- Warner Brothers was unable to inspire much excitement for Ice Cube and Charlie Day’s “Fist Fight.” The R-rated comedy squeaked away with a $12 million opening weekend, nearly half of its $25 million budget. While breaking even seems within reason, bad reviews may sink the film come next week. Expect the film to quietly disappear from theaters as it inches towards a gross below $30 million.
- Our highest grossing Best Picture nominee “Hidden Figures” continued to dominate in its ninth weekend in theaters. The film eased a tiny 11 percent as it inched itself closer to the $150 million domestic mark. To date, the film has made $142 million domestically and $163 million worldwide. By the airing of the Oscar telecast, the film should have shattered the $150 million domestic mark.
- M. Night Shyamalan’s latest, “Split” continued to shine in its fifth week in theaters. The thriller dropped a scant 26 percent from last week. This brought the film’s domestic total to $123 million and its worldwide gross to a whopping $193 million. Not bad for a film that only cost $9 million to make. At this point, the film is most likely about a week or two away from besting “The Last Airbender” to be Shyamalan’s third highest grossing film.
- The family film “A Dog’s Purpose” seems to have recovered nicely from initial controversy. The film dropped a mere 23 percent in its fourth weekend in theaters, signaling the animal film has found legs with its target audience. So far, the film’s total rose to $50 million domestically and $64 million worldwide. That is strong enough for a film that only cost $22 million to produce.
- In the weekend prior to the Oscar telecast, Best Picture frontrunner “La La Land” stood firm at the box office. The film eased an almost nonexistent 9 percent in its 11th weekend in theaters. This represents the strongest hold of the top 10 this week. The musical’s domestic box office soared to $133 million. Worldwide, the film shattered the $300 million mark and rocketed to $339 million. With the film set to win multiple Oscars next Sunday, the film should only continue to grow over the coming weeks.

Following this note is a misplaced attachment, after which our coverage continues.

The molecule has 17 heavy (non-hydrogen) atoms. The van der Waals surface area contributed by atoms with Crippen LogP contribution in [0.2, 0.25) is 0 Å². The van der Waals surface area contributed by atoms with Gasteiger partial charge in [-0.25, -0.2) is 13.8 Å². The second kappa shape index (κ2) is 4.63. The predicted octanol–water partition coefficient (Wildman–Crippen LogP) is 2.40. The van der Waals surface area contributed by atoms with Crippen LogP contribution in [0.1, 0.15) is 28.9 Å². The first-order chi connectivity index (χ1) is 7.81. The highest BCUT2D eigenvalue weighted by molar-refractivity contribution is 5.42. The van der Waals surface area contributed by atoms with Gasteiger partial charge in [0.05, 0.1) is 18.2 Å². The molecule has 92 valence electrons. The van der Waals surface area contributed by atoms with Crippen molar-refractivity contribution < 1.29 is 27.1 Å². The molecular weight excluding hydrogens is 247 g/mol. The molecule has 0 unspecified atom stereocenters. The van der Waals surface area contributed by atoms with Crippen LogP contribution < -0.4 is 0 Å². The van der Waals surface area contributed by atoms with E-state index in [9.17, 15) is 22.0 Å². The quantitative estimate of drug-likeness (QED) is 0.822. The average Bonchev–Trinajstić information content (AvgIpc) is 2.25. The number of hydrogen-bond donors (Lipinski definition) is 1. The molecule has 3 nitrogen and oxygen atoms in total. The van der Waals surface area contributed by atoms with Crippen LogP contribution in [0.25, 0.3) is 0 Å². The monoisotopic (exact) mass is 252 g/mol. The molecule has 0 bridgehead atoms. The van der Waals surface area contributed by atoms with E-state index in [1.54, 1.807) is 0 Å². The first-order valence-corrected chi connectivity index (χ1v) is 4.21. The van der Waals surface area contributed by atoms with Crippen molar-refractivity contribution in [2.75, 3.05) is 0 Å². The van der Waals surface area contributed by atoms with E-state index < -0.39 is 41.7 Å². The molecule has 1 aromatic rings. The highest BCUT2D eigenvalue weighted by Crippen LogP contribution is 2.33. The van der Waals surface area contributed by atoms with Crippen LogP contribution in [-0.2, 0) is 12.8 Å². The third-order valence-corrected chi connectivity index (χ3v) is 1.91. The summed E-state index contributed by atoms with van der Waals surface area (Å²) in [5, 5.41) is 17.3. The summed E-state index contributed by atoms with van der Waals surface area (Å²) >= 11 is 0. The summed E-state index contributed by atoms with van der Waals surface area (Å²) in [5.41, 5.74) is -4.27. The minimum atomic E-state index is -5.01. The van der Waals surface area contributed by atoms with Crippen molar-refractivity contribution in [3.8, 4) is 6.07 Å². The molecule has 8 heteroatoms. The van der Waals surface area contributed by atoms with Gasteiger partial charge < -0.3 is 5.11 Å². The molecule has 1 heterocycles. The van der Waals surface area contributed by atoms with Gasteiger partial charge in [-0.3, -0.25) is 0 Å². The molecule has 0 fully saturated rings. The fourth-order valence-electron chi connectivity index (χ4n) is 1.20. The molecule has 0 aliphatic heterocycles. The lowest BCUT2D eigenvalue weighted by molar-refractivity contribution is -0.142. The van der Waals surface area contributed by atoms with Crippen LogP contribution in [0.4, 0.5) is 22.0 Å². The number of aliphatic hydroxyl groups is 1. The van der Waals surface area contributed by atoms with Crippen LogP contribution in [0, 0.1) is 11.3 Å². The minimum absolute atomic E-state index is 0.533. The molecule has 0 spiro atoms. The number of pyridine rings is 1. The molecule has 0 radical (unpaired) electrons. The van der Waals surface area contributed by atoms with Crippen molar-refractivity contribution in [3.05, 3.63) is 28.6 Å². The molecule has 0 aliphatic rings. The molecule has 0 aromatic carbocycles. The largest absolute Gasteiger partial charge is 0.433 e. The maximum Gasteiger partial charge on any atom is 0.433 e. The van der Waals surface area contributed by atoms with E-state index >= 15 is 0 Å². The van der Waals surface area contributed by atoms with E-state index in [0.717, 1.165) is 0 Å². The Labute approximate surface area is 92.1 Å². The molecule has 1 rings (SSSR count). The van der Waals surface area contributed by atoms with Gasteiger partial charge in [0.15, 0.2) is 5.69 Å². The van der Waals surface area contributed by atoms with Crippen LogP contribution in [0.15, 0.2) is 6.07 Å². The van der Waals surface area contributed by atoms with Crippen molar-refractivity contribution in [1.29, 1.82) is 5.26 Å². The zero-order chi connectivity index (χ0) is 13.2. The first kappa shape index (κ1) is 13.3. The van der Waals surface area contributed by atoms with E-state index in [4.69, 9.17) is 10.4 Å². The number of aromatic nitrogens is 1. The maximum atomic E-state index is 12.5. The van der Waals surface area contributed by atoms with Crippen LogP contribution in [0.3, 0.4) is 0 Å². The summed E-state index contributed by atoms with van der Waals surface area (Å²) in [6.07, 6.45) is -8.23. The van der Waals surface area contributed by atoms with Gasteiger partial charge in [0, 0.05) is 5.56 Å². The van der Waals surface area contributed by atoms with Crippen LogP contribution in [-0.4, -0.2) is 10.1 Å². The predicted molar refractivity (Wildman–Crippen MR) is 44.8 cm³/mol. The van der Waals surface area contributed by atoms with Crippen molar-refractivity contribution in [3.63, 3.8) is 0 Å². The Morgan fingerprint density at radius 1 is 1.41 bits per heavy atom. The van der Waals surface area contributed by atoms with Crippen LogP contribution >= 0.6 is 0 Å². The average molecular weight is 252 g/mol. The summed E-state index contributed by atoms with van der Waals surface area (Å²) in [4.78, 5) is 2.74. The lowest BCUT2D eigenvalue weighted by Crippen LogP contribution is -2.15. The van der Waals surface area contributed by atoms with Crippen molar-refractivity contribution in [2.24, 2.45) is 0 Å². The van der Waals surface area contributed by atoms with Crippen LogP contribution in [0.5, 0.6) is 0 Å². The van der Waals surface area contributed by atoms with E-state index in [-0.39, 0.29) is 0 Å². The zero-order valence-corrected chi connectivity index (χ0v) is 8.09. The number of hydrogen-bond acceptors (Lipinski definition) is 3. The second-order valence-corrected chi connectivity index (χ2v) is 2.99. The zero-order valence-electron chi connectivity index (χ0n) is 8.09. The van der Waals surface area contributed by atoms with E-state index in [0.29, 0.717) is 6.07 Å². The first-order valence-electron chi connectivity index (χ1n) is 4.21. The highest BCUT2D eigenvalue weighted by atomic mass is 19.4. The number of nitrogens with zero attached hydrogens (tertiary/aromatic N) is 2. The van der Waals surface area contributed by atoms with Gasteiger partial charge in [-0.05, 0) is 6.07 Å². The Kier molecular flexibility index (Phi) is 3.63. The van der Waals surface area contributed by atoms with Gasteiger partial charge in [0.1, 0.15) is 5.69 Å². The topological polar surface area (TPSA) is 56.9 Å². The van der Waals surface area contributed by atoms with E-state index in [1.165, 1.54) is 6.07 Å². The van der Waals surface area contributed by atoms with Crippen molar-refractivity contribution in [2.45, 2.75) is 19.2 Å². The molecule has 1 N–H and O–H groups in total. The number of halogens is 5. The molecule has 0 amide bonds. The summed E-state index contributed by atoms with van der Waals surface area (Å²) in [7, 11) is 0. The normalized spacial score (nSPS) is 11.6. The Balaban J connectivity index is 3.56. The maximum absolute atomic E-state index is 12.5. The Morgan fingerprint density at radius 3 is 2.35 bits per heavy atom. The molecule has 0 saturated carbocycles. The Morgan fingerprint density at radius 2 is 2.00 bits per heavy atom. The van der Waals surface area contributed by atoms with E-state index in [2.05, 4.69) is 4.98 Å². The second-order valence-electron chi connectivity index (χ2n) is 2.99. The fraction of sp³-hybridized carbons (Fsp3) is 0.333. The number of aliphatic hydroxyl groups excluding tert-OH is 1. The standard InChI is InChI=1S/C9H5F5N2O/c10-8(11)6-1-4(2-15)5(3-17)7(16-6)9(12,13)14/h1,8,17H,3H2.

- There seems to be no cure for bad box office performance. “A Cure for Wellness” completely tanked at the box office, grossing just $4 million from 2,704 theaters. The per-theater average for the film stands at a pitiful $1,553. Overseas, the film saw just as little love. Once foreign grosses were added in, the film opened to a dismal $8 million worldwide. The $40 million film barely has a prayer to gross above $10 million domestically.
- Many of the Best Picture nominees saw boosts the week before the Oscar telecast. “Lion” and “Fences” both jumped 4 percent after adding 200 and 100 theaters, respectively. The boost brought “Lion” to $36 million domestically and $75 million worldwide. “Fences” saw its domestic total grow to $55 million. Adding 100 theaters helped “Moonlight” jump 18 percent this weekend and bring its domestic total to $21 million. While “Arrival” saw a 32 percent drop, due to the film being available to rent, the film has grossed $99.9 million and should inch across the $100 million domestic line by the time winners are announced at the Dolby.
- The romantic comedy “Everybody Loves Somebody” had a decent opening outside of the top 10. The film grossed $1 million from 333 theaters for a per-theater average of $3,001. The closest comparison would be this year’s “Un Padre No Tan Padre,” which opened with $979,000 and currently stands at $2 million.